FILED: September 10, 2003

IN THE COURT OF APPEALS OF THE STATE OF OREGON

WALSH CONSTRUCTION CO.,

Appellant,

v.

MUTUAL OF ENUMCLAW,

Respondent.

0104-03398; A117368

Appeal from Circuit Court, Multnomah County.

Jeffrey M. Kilmer, Judge pro tempore.

Argued and submitted May 28, 2003.

James C. Chaney argued the cause for appellant. With him on the briefs were Patrick A. Lynd and Jaqua & Wheatley, P.C.

Thomas M. Christ argued the cause for respondent. With him on the brief was Cosgrave Vergeer Kester LLP.

Before Haselton, Presiding Judge, and Linder and Wollheim, Judges.

HASELTON, P. J.

Affirmed.

HASELTON, P. J.

Plaintiff Walsh Construction Company (WCC) appeals from a judgment for defendant Mutual of Enumclaw on plaintiff's claim for breach of an insurance contract. As described below, we conclude that, because of the operation of ORS 30.140(1), defendant had no duty either to defend or to indemnify plaintiff. Accordingly, we affirm.

The material facts are not in dispute. Plaintiff, a general contractor, entered into an agreement with a subcontractor, Ron Rust Drywall, Inc. (Rust), to work on a remodeling job. The subcontract agreement between plaintiff and Rust obligated Rust to procure liability insurance coverage naming plaintiff and its agents as additional insureds. The pertinent provision stated, in part:

"Insurance. Subcontractor shall obtain, pay for, and maintain such insurance as is required under this paragraph. Prior to commencing performance of the Work, Subcontractor shall provide to WCC a certificate of insurance evidencing such required insurance. Such certificate shall name Owner, WCC, and the officers, directors, partners, employees, and agents of each of them as additional insureds, and shall provide that the insurance will not be canceled, reduced, or altered without thirty (30) days' written notice to WCC. In the event Subcontractor fails to maintain the insurance as required, WCC in its sole discretion may purchase such insurance at the expense of Subcontractor. The required insurance shall at least include those types of coverage and minimum policy limits required to be maintained by WCC under the Prime Contract."

The subcontract further prescribed minimum coverage limits for various required types of insurance, e.g., $2 million per occurrence for "commercial general coverage," and provided that the general liability insurance "shall be primary and non-contributory with [plaintiff's] policy." Rust procured the requisite liability insurance from defendant, paying a premium for a "blanket additional insured endorsement" that added as insureds "any person or organization (called additional insured) whom you are required to add as an additional insured on this policy under a written contract or agreement."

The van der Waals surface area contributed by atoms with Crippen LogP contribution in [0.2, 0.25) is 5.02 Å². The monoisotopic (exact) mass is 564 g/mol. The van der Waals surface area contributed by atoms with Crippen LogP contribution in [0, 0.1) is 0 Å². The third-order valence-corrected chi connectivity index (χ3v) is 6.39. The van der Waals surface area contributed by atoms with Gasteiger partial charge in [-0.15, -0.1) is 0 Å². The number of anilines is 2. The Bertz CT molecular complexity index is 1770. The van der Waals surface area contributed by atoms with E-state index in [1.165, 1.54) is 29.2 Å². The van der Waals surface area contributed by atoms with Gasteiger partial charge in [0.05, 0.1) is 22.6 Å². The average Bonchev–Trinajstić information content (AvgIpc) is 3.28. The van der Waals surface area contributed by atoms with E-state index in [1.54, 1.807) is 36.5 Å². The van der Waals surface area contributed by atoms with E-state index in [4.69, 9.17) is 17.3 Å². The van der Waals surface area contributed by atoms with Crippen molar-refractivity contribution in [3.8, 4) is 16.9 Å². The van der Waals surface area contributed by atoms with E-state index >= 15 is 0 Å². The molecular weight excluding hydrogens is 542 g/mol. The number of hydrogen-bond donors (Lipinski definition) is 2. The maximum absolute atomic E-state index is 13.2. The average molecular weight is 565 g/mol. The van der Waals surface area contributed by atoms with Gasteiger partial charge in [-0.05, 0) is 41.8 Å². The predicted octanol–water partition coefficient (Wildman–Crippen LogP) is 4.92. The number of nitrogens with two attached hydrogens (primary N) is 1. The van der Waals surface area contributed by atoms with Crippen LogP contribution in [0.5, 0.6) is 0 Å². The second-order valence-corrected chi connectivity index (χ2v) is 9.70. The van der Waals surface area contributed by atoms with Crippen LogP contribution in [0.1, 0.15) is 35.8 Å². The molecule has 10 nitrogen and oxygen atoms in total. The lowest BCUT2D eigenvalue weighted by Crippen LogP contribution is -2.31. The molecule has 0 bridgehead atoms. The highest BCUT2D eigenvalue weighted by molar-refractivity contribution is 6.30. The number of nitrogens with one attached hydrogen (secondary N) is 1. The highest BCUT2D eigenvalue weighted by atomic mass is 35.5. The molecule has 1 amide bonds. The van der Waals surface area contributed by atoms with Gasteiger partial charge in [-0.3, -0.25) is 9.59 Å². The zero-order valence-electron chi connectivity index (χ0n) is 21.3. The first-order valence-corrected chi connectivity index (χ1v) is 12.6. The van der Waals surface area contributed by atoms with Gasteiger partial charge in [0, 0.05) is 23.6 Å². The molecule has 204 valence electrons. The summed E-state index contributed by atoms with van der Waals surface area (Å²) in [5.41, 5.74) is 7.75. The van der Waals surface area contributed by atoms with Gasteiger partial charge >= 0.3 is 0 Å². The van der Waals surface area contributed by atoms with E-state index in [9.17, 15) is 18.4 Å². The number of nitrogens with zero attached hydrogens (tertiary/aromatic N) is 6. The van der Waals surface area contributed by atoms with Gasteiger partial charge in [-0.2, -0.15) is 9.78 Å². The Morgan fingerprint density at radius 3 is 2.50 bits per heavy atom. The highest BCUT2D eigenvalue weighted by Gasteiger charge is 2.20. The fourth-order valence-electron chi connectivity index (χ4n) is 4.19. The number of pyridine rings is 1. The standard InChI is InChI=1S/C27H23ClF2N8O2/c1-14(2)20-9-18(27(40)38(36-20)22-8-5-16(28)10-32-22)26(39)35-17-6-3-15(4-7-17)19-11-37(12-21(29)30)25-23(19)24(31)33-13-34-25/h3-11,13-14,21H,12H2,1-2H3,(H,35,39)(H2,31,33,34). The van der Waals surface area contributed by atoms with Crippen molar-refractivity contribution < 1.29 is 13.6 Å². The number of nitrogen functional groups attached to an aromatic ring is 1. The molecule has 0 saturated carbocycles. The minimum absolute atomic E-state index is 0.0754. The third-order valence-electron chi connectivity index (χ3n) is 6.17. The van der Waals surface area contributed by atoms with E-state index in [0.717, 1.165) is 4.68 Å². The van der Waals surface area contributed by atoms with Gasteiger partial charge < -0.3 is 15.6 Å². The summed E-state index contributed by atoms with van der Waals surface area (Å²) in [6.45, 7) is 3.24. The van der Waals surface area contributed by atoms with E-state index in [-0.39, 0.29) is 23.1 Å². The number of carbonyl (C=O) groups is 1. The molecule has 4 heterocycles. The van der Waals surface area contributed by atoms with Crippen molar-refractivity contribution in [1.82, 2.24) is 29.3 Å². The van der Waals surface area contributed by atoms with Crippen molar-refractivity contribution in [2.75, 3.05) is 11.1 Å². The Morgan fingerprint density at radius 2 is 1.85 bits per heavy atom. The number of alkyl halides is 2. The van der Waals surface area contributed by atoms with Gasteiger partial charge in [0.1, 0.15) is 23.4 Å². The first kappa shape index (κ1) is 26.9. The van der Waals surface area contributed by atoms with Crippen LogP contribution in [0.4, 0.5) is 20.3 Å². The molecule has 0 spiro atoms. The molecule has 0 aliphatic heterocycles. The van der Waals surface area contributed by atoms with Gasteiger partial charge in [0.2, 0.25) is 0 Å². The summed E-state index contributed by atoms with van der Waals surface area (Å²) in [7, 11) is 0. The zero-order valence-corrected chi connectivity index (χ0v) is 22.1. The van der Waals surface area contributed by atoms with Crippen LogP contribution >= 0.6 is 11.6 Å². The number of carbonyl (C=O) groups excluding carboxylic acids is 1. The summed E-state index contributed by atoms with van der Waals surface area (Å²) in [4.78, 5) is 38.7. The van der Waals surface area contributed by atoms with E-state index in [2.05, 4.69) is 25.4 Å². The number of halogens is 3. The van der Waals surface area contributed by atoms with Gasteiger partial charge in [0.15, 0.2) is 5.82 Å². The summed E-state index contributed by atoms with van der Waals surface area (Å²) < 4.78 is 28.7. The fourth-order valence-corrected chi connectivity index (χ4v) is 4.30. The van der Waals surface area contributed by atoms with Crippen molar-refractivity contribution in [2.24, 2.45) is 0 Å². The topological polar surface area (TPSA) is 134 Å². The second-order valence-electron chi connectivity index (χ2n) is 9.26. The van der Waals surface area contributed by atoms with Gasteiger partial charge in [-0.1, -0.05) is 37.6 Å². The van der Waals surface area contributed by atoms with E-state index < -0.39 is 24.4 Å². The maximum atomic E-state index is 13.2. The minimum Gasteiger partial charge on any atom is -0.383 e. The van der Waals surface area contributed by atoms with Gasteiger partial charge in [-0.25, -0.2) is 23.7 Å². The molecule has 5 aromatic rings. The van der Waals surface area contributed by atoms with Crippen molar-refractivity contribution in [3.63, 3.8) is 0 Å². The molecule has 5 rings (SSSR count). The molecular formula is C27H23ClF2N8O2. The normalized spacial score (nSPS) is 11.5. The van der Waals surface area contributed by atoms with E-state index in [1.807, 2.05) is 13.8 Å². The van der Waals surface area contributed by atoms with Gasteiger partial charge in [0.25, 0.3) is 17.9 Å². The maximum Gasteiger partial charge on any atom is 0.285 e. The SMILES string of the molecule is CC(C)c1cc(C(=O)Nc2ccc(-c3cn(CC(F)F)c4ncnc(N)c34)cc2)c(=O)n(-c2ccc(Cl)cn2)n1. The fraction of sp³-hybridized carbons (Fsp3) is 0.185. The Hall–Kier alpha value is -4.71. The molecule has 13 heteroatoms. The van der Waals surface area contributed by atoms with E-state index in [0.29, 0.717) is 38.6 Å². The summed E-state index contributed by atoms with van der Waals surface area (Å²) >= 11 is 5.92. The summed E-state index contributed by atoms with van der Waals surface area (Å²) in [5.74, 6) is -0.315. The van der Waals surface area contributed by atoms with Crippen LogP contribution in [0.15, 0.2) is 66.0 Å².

Several months later, one of Rust's employees, McComas, was injured on the work site. McComas made a demand on plaintiff, claiming damages of over $500,000. Plaintiff tendered defense of McComas's claim to defendant, based on the "additional insured" endorsement to Rust's policy described above. Defendant refused to defend on the ground that the provision of plaintiff's subcontract with Rust requiring Rust to obtain insurance coverage for plaintiff violated ORS 30.140(1). (1) Plaintiff settled with McComas for $100,000 and then initiated this action for breach of contract, premised on its status as an "additional insured" under Rust's policy.

Plaintiff pleaded claims for breach of defendant's duty to defend the McComas claim and for breach of defendant's duty to indemnify plaintiff for the amount that it paid to settle that claim, as well as plaintiff's settlement-related costs. Both parties moved for summary judgment. Defendant contended that the subcontract provision that required Rust to add plaintiff as an additional insured was void under ORS 30.140(1) and, thus, that plaintiff was not a legally cognizable "additional insured" under the endorsement that defendant had issued to Rust. Consequently, defendant asserted, it had no duty either to defend or to indemnify plaintiff. (2)

Plaintiff responded that an agreement to procure insurance is not an "agreement that requires a person * * * or that person's * * * insurer to indemnify another against liability." ORS 30.140(1). As primary support for that proposition, plaintiff invoked Montgomery Elevator Co. v. Tuality Community Hosp., 101 Or App 299, 790 P2d 1148, rev den, 310 Or 243 (1990).

The trial court agreed with defendant that the subcontract's insurance procurement provision was void under ORS 30.140(1), precluding plaintiff from enforcing any rights as an additional insured under the policy. Consequently, the court granted defendant's motion for summary judgment.

On appeal, the parties reiterate their arguments before the trial court, including defendant's alternative arguments, see ___ Or App at ___ n 2 (slip op at 3 n 2), and plaintiff's responses. Plaintiff contends that there is a fundamental, and ultimately dispositive, difference between an agreement to indemnify another party for the consequences of its own negligence and an agreement to procure insurance coverage by which the other party will be indemnified for its own liability. Plaintiff asserts that ORS 30.140(1) voids the former, but not the latter. As support for its major premise, plaintiff relies on the following observation from Montgomery Elevator Co.: